The Colstrip plant operates four coal-fired units capable of producing up to 2,094 MW. Units 1 and 2 began commercial operation in 1975 and 1976, and units 3 and 4 started in 1984 and 1986. Units 1 and 2 each have about 307 MW of capacity. Units 3 and 4 each have about 740 MW of capacity. The plant employs about 360 people and is owned by Talen Energy, Puget Sound Energy, Portland General Electric, Avista Corp., PacifiCorp and NorthWestern Energy. The plant is supplied with mine mouth coal produced at strip operations run by Westmoreland Coal.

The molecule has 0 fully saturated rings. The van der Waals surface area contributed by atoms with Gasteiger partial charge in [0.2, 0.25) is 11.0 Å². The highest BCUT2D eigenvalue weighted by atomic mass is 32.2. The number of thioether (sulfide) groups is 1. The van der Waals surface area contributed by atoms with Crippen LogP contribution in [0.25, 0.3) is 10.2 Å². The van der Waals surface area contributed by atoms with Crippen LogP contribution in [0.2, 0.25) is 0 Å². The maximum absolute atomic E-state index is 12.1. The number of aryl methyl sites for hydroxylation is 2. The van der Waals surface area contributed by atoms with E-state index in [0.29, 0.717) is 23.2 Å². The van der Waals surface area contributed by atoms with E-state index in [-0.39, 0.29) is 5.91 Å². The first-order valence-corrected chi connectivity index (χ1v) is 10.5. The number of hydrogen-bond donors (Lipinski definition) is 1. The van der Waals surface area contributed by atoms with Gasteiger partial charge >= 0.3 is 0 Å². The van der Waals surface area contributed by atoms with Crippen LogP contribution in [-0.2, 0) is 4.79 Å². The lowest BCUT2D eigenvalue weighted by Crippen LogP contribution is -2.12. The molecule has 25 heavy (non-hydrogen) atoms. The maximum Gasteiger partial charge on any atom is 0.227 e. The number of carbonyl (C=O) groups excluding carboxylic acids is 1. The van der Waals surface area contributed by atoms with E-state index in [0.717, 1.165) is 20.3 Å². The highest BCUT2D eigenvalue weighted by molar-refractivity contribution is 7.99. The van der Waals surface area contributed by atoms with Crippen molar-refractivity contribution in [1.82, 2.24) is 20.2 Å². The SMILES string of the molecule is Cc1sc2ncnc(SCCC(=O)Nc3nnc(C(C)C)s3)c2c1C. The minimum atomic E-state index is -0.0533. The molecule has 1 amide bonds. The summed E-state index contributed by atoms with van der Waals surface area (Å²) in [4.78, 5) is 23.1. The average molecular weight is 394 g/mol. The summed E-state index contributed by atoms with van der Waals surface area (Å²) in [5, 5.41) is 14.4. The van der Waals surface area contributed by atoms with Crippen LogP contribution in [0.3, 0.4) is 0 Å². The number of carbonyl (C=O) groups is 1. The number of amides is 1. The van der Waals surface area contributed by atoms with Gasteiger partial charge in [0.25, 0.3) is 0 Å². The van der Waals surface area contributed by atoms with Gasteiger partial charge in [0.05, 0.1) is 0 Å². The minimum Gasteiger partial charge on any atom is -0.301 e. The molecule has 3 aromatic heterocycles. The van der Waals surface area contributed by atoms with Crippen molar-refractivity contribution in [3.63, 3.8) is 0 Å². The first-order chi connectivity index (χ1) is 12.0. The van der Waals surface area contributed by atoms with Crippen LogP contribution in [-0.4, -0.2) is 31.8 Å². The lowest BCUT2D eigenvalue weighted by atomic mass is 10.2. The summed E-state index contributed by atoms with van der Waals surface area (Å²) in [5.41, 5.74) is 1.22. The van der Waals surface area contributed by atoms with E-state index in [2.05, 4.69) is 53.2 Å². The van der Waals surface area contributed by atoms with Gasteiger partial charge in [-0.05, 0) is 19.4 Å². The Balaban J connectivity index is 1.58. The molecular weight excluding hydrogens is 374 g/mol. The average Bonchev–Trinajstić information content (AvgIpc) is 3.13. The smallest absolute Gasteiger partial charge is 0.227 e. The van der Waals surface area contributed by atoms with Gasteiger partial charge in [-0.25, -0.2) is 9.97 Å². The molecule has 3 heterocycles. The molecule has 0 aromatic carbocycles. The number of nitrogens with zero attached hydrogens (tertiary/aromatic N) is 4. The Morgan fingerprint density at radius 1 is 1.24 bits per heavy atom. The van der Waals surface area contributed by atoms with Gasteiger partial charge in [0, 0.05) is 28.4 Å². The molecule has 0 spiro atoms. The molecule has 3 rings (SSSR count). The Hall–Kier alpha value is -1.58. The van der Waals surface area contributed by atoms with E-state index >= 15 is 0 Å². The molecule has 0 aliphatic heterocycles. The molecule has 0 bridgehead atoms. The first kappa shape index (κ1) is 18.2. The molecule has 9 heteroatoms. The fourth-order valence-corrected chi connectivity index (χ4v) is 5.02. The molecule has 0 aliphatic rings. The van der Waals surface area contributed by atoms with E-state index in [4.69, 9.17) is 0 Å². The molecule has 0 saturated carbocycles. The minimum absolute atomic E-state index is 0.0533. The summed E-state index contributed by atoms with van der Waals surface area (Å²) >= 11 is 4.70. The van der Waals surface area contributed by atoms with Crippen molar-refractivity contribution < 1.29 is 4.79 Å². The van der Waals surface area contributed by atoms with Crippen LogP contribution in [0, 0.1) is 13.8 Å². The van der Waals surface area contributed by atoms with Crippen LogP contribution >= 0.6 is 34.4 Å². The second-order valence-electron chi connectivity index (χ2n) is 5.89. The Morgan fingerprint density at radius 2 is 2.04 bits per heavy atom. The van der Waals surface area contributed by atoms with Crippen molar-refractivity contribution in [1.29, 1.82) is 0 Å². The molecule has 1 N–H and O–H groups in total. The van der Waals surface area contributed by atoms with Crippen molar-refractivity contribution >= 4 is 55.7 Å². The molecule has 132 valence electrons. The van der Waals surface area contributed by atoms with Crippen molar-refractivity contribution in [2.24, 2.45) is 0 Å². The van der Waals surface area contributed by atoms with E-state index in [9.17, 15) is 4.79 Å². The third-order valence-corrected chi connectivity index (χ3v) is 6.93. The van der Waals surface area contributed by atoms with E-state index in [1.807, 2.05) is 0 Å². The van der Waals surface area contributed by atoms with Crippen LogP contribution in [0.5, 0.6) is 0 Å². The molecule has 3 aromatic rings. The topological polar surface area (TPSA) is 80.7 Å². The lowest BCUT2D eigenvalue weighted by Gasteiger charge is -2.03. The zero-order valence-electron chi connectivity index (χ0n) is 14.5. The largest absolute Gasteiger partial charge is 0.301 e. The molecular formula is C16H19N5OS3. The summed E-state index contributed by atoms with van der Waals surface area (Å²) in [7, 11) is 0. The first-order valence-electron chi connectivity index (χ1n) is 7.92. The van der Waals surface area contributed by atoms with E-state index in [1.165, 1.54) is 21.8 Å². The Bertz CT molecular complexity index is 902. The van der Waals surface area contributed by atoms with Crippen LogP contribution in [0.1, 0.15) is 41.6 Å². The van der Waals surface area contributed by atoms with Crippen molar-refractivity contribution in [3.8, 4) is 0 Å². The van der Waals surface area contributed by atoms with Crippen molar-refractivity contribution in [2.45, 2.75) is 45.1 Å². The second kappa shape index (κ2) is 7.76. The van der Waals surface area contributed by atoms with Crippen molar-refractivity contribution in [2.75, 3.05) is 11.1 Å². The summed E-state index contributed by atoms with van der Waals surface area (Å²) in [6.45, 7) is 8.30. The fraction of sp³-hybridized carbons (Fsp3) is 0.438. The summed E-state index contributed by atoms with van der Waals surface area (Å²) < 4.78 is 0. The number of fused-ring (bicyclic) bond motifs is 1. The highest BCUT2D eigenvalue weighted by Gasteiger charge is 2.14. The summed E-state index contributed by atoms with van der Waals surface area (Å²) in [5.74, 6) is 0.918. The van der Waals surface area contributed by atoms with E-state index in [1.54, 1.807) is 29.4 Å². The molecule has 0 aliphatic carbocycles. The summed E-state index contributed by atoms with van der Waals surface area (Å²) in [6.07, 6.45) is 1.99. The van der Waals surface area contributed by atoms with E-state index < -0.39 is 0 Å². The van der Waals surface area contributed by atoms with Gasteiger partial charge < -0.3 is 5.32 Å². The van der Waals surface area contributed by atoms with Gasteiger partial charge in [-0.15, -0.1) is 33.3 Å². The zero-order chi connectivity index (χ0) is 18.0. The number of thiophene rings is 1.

Said the Westmoreland Coal website: “Western Energy Co.–Rosebud Mine is a 25,000-acre surface mine complex located in the northern Powder River Basin near Colstrip, Montana, and the Northern Cheyenne Indian Reservation. Rosebud is a large operation with three active pits and supplies almost all of its current production to the four-unit 2,100 megawatt Colstrip Power Station that is adjacent to the mine and was specifically designed to burn Rosebud coal. Coal is sold to the Colstrip Station under two long-term contracts. Colstrip Station is one of the region’s most cost-efficient and cleanest power plants, which should help it maintain a base-load position on the electricity dispatch curve, and ensure continued strong demand for Rosebud coal. The Rosebud Mine produces about ten to thirteen million tons per year.”